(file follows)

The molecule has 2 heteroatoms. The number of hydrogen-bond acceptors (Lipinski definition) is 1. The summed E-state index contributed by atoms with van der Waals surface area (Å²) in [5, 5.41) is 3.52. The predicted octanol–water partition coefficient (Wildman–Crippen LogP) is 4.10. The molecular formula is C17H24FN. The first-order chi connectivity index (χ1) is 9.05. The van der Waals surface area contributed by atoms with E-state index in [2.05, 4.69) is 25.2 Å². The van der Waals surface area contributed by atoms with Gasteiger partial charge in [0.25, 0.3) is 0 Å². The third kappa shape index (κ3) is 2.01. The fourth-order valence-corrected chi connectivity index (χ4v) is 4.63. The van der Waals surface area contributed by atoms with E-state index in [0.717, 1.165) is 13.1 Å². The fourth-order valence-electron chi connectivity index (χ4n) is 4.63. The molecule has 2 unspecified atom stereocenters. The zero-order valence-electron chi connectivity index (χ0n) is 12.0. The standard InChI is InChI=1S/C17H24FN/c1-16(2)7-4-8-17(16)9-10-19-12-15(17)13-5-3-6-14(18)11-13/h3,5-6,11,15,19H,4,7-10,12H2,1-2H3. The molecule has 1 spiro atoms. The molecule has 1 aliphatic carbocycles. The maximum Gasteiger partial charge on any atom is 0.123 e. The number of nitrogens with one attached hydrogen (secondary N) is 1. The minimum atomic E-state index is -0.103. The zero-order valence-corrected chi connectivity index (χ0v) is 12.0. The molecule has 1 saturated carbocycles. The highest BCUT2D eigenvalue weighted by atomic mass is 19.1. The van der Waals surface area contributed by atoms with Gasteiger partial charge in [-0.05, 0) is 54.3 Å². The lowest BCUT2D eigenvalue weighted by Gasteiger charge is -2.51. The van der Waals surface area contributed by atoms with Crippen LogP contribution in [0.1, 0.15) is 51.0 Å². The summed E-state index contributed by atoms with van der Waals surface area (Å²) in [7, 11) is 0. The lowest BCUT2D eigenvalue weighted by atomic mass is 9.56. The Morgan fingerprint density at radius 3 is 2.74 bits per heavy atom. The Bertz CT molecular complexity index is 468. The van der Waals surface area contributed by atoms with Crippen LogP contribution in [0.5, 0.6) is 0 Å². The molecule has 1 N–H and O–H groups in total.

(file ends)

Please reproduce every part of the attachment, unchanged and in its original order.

The molecule has 2 heteroatoms. The number of hydrogen-bond acceptors (Lipinski definition) is 1. The summed E-state index contributed by atoms with van der Waals surface area (Å²) in [5, 5.41) is 3.52. The predicted octanol–water partition coefficient (Wildman–Crippen LogP) is 4.10. The molecular formula is C17H24FN. The first-order chi connectivity index (χ1) is 9.05. The van der Waals surface area contributed by atoms with E-state index in [2.05, 4.69) is 25.2 Å². The van der Waals surface area contributed by atoms with Gasteiger partial charge in [0.25, 0.3) is 0 Å². The third kappa shape index (κ3) is 2.01. The fourth-order valence-corrected chi connectivity index (χ4v) is 4.63. The van der Waals surface area contributed by atoms with E-state index in [0.717, 1.165) is 13.1 Å². The fourth-order valence-electron chi connectivity index (χ4n) is 4.63. The molecule has 2 unspecified atom stereocenters. The zero-order valence-electron chi connectivity index (χ0n) is 12.0. The standard InChI is InChI=1S/C17H24FN/c1-16(2)7-4-8-17(16)9-10-19-12-15(17)13-5-3-6-14(18)11-13/h3,5-6,11,15,19H,4,7-10,12H2,1-2H3. The molecule has 1 spiro atoms. The molecule has 1 aliphatic carbocycles. The maximum Gasteiger partial charge on any atom is 0.123 e. The number of nitrogens with one attached hydrogen (secondary N) is 1. The minimum atomic E-state index is -0.103. The zero-order valence-corrected chi connectivity index (χ0v) is 12.0. The molecule has 1 saturated carbocycles. The highest BCUT2D eigenvalue weighted by atomic mass is 19.1. The van der Waals surface area contributed by atoms with Gasteiger partial charge in [-0.05, 0) is 54.3 Å². The lowest BCUT2D eigenvalue weighted by Gasteiger charge is -2.51. The van der Waals surface area contributed by atoms with Crippen LogP contribution in [0.1, 0.15) is 51.0 Å². The summed E-state index contributed by atoms with van der Waals surface area (Å²) in [7, 11) is 0. The lowest BCUT2D eigenvalue weighted by atomic mass is 9.56. The Morgan fingerprint density at radius 3 is 2.74 bits per heavy atom. The Bertz CT molecular complexity index is 468. The van der Waals surface area contributed by atoms with Crippen LogP contribution in [0.5, 0.6) is 0 Å². The molecule has 1 N–H and O–H groups in total.